think we can officially say at this point that Blockbuster Video will
carry anything on its store’s shelves. When you have a film like Bloodthirst: Legend of the Chupacabras
sharing space with Academy Award winners, you know the selection
process can’t be too strict. Sadly, today’s feature was probably thrown
into hundreds of stores based solely on its cover art, which admittedly
is interesting. I’m sure many an unwary fellow would notice the clawed,
menacing creature under the title and think to himself, “My, this looks
positively frightening! I shall rent it for a good scare.” At the end
of the night, of course, this said fellow would surely be disappointed.
Shot on what appears to be one third of one percent of a shoestring budget, Bloodthirst
looks terrible from the very first shot. Every image is incredibly
grainy and washed out, and lighting issues plague many an already dull
scene. You can almost imagine director Jonathan Mumm hefting around a
gigantic VHS camcorder, breathing roughly as he tried to get some
semblance of a shot established. Granted, I would have let this film
pass under the radar if it had only looked bad and featured a good
story or cast, but I’m sure you can predict the quality of those two
Mr. Mumm obviously had to pull a Robert Rodriguez when it came to
making this movie, because not only did he direct this putrid DTV
feature, he wrote, produced, created some of the music, and even edited
the sucker. He also dragged a lot of his relatives down with him during
production, including Roberta, John, Dan, and Jeff Mumm. They either
helped out behind the camera or flashed their community theatre degrees
in front of the lens, but I’m afraid even a heaping of Mumm couldn’t
make this movie any better.
The main problem with Bloodthirst
is it’s needlessly complicated story which features about three hundred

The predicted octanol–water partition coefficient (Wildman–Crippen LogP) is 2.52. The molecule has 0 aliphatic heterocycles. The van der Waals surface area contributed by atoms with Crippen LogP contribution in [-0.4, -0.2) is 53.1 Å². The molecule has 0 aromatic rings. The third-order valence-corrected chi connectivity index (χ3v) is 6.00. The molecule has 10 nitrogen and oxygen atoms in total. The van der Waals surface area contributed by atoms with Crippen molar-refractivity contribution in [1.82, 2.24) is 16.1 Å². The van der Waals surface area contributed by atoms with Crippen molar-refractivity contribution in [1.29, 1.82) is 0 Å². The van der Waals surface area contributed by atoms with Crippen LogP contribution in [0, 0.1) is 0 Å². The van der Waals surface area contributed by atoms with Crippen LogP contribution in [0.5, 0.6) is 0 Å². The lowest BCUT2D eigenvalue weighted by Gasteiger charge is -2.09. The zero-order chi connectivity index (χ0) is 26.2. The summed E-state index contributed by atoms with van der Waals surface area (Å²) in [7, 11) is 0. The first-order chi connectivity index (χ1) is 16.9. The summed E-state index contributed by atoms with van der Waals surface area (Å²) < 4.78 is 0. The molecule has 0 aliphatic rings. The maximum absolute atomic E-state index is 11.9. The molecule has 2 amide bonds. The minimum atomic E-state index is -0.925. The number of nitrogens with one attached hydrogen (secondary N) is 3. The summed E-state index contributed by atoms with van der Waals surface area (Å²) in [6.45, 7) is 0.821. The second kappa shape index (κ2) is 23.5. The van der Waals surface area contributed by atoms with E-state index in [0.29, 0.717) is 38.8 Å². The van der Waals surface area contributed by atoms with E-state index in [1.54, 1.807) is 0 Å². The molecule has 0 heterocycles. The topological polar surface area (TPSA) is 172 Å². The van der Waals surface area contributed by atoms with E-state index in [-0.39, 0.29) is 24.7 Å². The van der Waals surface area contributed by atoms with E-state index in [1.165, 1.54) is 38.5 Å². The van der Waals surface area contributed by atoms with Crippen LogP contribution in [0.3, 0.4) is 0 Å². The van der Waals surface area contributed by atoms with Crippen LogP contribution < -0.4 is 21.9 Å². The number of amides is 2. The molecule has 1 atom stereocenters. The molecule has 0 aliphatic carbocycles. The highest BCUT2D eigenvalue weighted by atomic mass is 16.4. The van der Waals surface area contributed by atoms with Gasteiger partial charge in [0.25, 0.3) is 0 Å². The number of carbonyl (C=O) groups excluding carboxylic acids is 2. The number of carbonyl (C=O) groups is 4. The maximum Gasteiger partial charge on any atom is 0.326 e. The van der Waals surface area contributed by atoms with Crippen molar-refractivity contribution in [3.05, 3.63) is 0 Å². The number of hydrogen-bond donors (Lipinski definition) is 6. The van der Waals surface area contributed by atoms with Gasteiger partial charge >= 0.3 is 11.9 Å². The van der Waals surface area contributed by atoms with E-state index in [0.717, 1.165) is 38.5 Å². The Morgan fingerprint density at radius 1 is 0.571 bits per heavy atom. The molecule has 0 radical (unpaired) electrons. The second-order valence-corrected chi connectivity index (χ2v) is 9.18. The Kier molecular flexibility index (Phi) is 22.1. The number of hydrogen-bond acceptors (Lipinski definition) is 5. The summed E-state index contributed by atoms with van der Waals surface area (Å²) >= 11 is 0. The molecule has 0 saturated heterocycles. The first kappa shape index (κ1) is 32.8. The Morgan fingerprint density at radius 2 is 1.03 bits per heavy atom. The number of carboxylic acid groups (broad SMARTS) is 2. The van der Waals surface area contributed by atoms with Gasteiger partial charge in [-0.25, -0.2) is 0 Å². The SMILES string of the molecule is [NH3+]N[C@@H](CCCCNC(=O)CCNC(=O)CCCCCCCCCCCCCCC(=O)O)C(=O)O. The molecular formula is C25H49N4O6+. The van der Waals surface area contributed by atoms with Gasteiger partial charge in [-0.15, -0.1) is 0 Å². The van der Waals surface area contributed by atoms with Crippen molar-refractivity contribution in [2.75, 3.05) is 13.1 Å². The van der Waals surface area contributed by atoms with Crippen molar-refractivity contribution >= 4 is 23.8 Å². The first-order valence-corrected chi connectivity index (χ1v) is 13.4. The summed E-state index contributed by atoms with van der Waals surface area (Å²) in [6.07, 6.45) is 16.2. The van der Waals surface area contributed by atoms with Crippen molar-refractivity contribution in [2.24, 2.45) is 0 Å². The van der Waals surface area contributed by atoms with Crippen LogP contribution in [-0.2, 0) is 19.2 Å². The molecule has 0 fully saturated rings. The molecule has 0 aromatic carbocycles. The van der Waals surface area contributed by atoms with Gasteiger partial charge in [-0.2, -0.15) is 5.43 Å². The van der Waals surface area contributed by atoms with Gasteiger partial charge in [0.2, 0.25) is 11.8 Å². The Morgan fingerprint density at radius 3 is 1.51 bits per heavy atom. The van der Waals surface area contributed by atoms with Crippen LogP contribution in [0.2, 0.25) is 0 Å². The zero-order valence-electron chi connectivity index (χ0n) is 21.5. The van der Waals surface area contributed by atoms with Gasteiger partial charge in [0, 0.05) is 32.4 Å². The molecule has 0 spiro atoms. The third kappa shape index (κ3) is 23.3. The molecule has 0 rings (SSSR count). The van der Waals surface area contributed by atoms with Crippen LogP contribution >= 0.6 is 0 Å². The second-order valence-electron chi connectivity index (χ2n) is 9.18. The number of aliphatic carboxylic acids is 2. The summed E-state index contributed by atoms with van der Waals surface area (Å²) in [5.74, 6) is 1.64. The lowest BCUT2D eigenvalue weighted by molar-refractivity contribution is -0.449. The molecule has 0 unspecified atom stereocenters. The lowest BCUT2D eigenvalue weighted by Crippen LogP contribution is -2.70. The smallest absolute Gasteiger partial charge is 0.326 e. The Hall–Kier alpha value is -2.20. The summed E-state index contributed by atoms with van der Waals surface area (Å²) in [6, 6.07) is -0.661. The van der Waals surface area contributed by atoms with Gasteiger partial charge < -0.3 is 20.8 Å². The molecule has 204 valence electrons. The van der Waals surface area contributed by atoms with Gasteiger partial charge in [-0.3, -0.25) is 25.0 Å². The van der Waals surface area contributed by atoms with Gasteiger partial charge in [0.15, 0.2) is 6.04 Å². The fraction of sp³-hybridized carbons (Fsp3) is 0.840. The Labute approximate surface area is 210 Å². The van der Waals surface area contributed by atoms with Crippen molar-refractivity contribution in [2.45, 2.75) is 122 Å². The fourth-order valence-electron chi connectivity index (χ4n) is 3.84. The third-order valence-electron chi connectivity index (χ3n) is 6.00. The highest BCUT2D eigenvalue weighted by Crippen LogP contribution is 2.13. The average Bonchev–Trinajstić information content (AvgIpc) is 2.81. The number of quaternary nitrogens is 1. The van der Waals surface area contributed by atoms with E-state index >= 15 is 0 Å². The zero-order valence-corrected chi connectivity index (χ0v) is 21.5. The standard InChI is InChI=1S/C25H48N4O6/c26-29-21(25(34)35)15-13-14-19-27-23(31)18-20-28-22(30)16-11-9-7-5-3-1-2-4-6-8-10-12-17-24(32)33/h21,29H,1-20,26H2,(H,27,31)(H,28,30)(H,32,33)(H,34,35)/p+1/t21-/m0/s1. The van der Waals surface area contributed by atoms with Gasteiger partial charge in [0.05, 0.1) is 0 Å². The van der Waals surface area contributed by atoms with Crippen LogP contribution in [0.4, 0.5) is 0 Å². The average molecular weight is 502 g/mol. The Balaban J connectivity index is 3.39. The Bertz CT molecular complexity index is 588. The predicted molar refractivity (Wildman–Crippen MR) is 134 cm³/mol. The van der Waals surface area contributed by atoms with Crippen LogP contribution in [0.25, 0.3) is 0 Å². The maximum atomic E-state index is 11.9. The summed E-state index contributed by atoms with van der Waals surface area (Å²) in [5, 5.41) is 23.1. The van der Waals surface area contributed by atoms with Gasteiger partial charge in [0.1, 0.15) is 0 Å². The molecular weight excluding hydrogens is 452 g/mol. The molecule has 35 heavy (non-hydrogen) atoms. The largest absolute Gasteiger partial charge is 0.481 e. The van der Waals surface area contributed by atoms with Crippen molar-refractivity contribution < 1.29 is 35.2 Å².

characters. A good chunk of exposition takes place at the local bar,
where a drunk, the bartender, a supposedly beautiful singer who is in
actuality just a bit homely, a woman who’s actually attractive but
never given the credit, an old prospector (yes, an old prospector), are
introduced. Along with these interesting folks there’s also our male
protagonist, his mother (played by an actress who’s obviously and
hilariously no older than her son), the greedy landlord who only cares
for money, the bartender’s frumpy wife, a decidedly out-of-place
Hispanic psychic named The Margo, and Grandpa, a loveable drunk who
once was a vampire hunter…right.
Put all of these lads and lasses together and you have a truly
confusing mess. Half the time I didn’t know what anyone’s name was much
less what they were trying to accomplish, and since most of them were
eventually axed by the vicious Chupacabras, I didn’t much care, either.
Not a single actor on display can deliver the simplest line with
conviction, making the experience all the more dreadful. I haven’t
checked any of their IMDb filmographies, but instinct says none of them
hit the big time.
Of course, like every b-movie I watch, there are some fun spots. For
instance, the woman playing The Margo (which, as you all know,
translates into The White Witch) is forced to wear a white wig which
conspicuously appears and disappears from scene to scene. Like the best
Ed Wood films, night turns into day almost instantly, leaving the
film’s viewers without any sort of a realistic timeline. And to come
back to the mother and son characters, their dialogue is truly
priceless. Mr. Mumm must have known how similar they appeared in age,
so their conversations literally read as such:
– Mom, we have to find some way to pay the rent!
– But son, I’ve just been laid off!
– Mother, you don’t think I can find a job?
– Oh, don’t be silly son!
The last thing I wanted to note was the movie’s score. I love it
whenever a filmmaker chooses to saddle their film with keyboard music,
has it out the wazoo. My favorite selection by far was the Comic Relief
melody which played whenever a wacky character was onscreen. A good
example is the scene which takes place in a newsroom where the
reporters lounge about, tossing paper balls into trash cans and looking
lazy. The music immediately kicks into goof mode, featuring warbling
tones to accompany the slack jawed reporters. Ah, the sheer silliness
of it all!
At a paltry eighty minutes, Jonathan Mumm’s magnum opus feels overly
long and can get extremely boring at times. If you’re like myself and
had a friend who already knew about the highlights, the journey can be
much more rewarding, but to take a solo trip with this film would be a
mistake. And if by some freak chance you actually feel like more
Chupacabras action, check out the sequel, Bloodthirst 2: Revenge of the Chupacabras, which I’m sure is flying off Blockbuster shelves at the moment. Hey, it probably beats renting White Chicks, right?